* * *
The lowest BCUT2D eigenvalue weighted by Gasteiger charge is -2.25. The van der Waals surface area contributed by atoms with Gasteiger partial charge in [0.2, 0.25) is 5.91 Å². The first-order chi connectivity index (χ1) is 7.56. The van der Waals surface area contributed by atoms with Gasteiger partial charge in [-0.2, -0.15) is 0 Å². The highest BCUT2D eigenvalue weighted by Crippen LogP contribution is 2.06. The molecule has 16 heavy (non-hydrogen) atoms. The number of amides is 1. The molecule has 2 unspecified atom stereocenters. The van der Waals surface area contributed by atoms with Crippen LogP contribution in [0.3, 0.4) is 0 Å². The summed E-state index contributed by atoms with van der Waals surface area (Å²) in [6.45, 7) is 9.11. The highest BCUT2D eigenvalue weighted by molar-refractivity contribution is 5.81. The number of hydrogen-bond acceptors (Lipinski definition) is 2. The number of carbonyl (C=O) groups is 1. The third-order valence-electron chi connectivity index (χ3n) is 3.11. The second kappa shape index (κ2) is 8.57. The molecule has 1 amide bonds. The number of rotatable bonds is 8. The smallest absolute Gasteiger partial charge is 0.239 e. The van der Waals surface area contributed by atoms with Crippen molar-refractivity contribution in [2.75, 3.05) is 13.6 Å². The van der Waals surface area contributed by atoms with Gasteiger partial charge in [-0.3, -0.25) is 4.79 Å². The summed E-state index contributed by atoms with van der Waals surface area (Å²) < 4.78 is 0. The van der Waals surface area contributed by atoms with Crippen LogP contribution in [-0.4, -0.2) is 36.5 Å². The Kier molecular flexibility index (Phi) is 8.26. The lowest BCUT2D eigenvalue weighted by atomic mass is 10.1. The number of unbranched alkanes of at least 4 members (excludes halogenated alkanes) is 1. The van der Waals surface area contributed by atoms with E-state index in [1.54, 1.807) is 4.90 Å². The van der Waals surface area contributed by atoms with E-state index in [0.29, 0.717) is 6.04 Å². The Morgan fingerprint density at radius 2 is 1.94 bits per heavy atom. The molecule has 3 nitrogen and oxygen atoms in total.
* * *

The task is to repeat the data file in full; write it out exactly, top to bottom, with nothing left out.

The lowest BCUT2D eigenvalue weighted by Gasteiger charge is -2.25. The van der Waals surface area contributed by atoms with Gasteiger partial charge in [0.2, 0.25) is 5.91 Å². The first-order chi connectivity index (χ1) is 7.56. The van der Waals surface area contributed by atoms with Gasteiger partial charge in [-0.2, -0.15) is 0 Å². The highest BCUT2D eigenvalue weighted by Crippen LogP contribution is 2.06. The molecule has 16 heavy (non-hydrogen) atoms. The number of amides is 1. The molecule has 2 unspecified atom stereocenters. The van der Waals surface area contributed by atoms with Crippen LogP contribution in [0.3, 0.4) is 0 Å². The summed E-state index contributed by atoms with van der Waals surface area (Å²) in [6.45, 7) is 9.11. The highest BCUT2D eigenvalue weighted by molar-refractivity contribution is 5.81. The number of hydrogen-bond acceptors (Lipinski definition) is 2. The number of carbonyl (C=O) groups is 1. The third-order valence-electron chi connectivity index (χ3n) is 3.11. The second kappa shape index (κ2) is 8.57. The molecule has 1 amide bonds. The number of rotatable bonds is 8. The smallest absolute Gasteiger partial charge is 0.239 e. The van der Waals surface area contributed by atoms with Crippen molar-refractivity contribution in [2.75, 3.05) is 13.6 Å². The van der Waals surface area contributed by atoms with Gasteiger partial charge in [-0.3, -0.25) is 4.79 Å². The summed E-state index contributed by atoms with van der Waals surface area (Å²) < 4.78 is 0. The van der Waals surface area contributed by atoms with Crippen LogP contribution in [-0.4, -0.2) is 36.5 Å². The Kier molecular flexibility index (Phi) is 8.26. The lowest BCUT2D eigenvalue weighted by atomic mass is 10.1. The number of unbranched alkanes of at least 4 members (excludes halogenated alkanes) is 1. The van der Waals surface area contributed by atoms with E-state index in [1.54, 1.807) is 4.90 Å². The van der Waals surface area contributed by atoms with E-state index in [0.29, 0.717) is 6.04 Å². The Morgan fingerprint density at radius 2 is 1.94 bits per heavy atom. The molecule has 3 nitrogen and oxygen atoms in total.